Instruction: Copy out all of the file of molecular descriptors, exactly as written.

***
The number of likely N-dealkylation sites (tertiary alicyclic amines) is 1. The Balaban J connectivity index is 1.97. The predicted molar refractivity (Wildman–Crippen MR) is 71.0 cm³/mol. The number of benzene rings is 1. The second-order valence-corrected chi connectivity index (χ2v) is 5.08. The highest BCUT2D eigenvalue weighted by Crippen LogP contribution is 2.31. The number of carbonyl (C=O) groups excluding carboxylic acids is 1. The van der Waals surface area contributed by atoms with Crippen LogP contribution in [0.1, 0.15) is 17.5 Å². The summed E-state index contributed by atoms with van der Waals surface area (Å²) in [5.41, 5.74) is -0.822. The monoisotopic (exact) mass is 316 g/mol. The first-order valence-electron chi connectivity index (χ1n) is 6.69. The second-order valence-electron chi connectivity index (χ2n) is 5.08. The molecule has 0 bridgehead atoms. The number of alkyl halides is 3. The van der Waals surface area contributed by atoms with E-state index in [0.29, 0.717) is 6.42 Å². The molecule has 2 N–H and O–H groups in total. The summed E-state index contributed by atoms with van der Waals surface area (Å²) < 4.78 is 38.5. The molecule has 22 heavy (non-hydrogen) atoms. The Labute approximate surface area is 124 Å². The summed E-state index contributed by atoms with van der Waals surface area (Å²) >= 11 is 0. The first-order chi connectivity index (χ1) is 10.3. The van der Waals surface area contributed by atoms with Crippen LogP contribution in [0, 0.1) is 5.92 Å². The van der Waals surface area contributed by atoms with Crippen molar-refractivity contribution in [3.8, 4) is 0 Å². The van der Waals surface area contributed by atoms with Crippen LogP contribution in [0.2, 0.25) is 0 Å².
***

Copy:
The number of likely N-dealkylation sites (tertiary alicyclic amines) is 1. The Balaban J connectivity index is 1.97. The predicted molar refractivity (Wildman–Crippen MR) is 71.0 cm³/mol. The number of benzene rings is 1. The second-order valence-corrected chi connectivity index (χ2v) is 5.08. The highest BCUT2D eigenvalue weighted by Crippen LogP contribution is 2.31. The number of carbonyl (C=O) groups excluding carboxylic acids is 1. The van der Waals surface area contributed by atoms with Crippen LogP contribution in [0.1, 0.15) is 17.5 Å². The summed E-state index contributed by atoms with van der Waals surface area (Å²) in [5.41, 5.74) is -0.822. The monoisotopic (exact) mass is 316 g/mol. The first-order valence-electron chi connectivity index (χ1n) is 6.69. The second-order valence-electron chi connectivity index (χ2n) is 5.08. The molecule has 0 bridgehead atoms. The number of alkyl halides is 3. The van der Waals surface area contributed by atoms with E-state index in [0.29, 0.717) is 6.42 Å². The molecule has 2 N–H and O–H groups in total. The summed E-state index contributed by atoms with van der Waals surface area (Å²) < 4.78 is 38.5. The molecule has 22 heavy (non-hydrogen) atoms. The Labute approximate surface area is 124 Å². The summed E-state index contributed by atoms with van der Waals surface area (Å²) >= 11 is 0. The first-order chi connectivity index (χ1) is 10.3. The van der Waals surface area contributed by atoms with Crippen LogP contribution in [0, 0.1) is 5.92 Å². The van der Waals surface area contributed by atoms with Crippen molar-refractivity contribution in [3.8, 4) is 0 Å². The van der Waals surface area contributed by atoms with Crippen LogP contribution in [0.2, 0.25) is 0 Å².